Data Shows Air Travel Safety Not Compromised During Shutdown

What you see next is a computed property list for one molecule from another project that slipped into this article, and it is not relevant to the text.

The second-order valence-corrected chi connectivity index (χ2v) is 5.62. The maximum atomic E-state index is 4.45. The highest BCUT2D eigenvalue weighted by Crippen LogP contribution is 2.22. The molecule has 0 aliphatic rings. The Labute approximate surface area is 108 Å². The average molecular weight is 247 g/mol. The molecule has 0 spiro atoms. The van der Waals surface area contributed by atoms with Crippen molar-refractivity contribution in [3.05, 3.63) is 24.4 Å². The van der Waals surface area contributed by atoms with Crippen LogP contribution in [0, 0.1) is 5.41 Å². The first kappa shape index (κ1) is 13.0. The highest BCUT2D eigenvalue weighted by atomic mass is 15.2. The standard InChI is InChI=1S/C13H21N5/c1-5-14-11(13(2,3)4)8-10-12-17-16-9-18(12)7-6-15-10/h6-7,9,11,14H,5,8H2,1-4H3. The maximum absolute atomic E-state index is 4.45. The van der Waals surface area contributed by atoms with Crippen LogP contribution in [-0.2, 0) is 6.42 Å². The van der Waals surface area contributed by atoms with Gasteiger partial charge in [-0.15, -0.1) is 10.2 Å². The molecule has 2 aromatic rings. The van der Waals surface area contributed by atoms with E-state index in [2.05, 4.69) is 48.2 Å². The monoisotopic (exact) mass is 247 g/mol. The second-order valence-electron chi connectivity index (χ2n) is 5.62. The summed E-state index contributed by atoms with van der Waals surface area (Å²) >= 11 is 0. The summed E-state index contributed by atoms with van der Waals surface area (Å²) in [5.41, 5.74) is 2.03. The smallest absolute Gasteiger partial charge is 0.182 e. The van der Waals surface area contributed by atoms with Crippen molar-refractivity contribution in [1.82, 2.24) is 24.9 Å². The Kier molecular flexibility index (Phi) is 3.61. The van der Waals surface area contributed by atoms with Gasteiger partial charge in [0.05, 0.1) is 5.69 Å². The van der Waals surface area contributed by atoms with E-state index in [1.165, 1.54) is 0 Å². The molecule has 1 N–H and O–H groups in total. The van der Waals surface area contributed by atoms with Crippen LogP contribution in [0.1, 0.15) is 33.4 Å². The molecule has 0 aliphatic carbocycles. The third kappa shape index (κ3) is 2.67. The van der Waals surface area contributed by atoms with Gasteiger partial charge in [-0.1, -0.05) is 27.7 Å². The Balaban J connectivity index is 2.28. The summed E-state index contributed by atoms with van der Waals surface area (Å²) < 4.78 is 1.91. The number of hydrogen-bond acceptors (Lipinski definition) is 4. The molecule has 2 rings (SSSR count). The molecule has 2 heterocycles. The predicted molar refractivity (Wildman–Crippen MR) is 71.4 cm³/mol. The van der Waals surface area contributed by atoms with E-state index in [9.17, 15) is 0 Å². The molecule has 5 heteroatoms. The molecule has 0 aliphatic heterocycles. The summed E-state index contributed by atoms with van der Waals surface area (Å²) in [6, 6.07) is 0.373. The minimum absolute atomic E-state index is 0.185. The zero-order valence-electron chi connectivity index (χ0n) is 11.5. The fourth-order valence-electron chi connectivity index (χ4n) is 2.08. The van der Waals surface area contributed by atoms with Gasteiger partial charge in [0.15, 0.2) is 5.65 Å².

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Government data shows air travel remain safe during the partial government shutdown although resources or becoming more strained joining me now via Skype from Chicago is Wall Street Journal reporter, Alison cider Allison. Tell us about this data you found that it does support. The president's statements that air traffic control remain safe, despite the partial government shutdown. Yes, what we found is a data shows that serious traffic control deviations. That's when planes are coming in dangerously close to one another in the air on the ground. You haven't really changed from year ago? Even though the government has been shut down for about a month now and air traffic controllers are working without pay. We also found that through actually a four percent drop over sort of a broad range of air, traffic, control, deviate, and that voluntary reports from pilots and controllers of safety incidents are actually down fourteen percents from a year ago. So I think that is somewhat reassuring to people who are concerned that airtrav. Might be less safe right now because so many people working aviation industry are federal workers who are working during the government shutdown that are not being paid. Right. And as you say, our traffic controllers have been coming to work without getting paid. But that is also raising concerns about whether they're feeling overworked or financially strained. What are you hearing from advocates? Yes, what we're hearing from controller set the stress levels have become quite alarming in these people haven't been paid. They're about to miss their second paycheck for a lot of people. That's a real financial strain. The job is already quite stressful. And now some of them are talking about having to take second jobs. We saw some survey data that their union conducted that indicated, you know, as many as fifty people respond to their surveys that they were taking on outside work. Some of those are even fulltime jobs. So in air, traffic controller might be working at Starbucks or driving for Uber, and then showing up in the evening to do their actual job. Which job that requires a lot of intense focus, so it's concerning to the union that people are are having to take on outside. Work. We're also hearing from the union on some this data were seeing on on air safety, and they've questioned the validity of some of the results on voluntary incident reporting saying that you know, the system is just not really functioning. So the pilots and air traffic controllers who would make a report after safety incidents aren't able to do it. So, you know, they've questioned kind of weather that metric what that really shows during a government shutdown, and they've said sort of everyday that the town continues the system as a whole becomes less safe. And what about new hiring? That's something. That's also been stalled amid the shutdown. Ryan, I'm yes, there's an air traffic control Kadhamy, and it's been closed during the shutdown. So people who've recently been higher need to go through training. You know, they're kind of in limbo right now being told just to sit tight in. It's really not clear Reto for some of them. How long they'll be able to do that just not to have any income coming in to be able to really start their work, and that's a huge concern to their traffic controllers almost twenty percents of their existing is retirement eligible. So they really need constant pipeline of new. Controller's coming in. And if there's a big gap it could become a huge problem, especially since they're starting to see uptick in in resignations retirements people just saying I need a job where I get paid. It's people talking about leaving. So there's really facing what they say is a potential staffing crisis to the longer strikes out through the more concern that they're becoming about the system overall. And Allison what about those other shortages at the Transportation Security Administration. That's also been a concern here when it comes to airport in airline security. Yeah. There are a lot of federal workers that are volved it kind of all points in air travel, including people who work the checkpoints, and who scan bags at airports, the transportation security ministration, they are also considered essential. So they're still working, but they're not being paid. So what we seen is sort of a growing number of TSA. Edens the calling inside just can't come in today as he says they're hearing from their poise that they're facing financial imitation. That make it hard for them to come into work.

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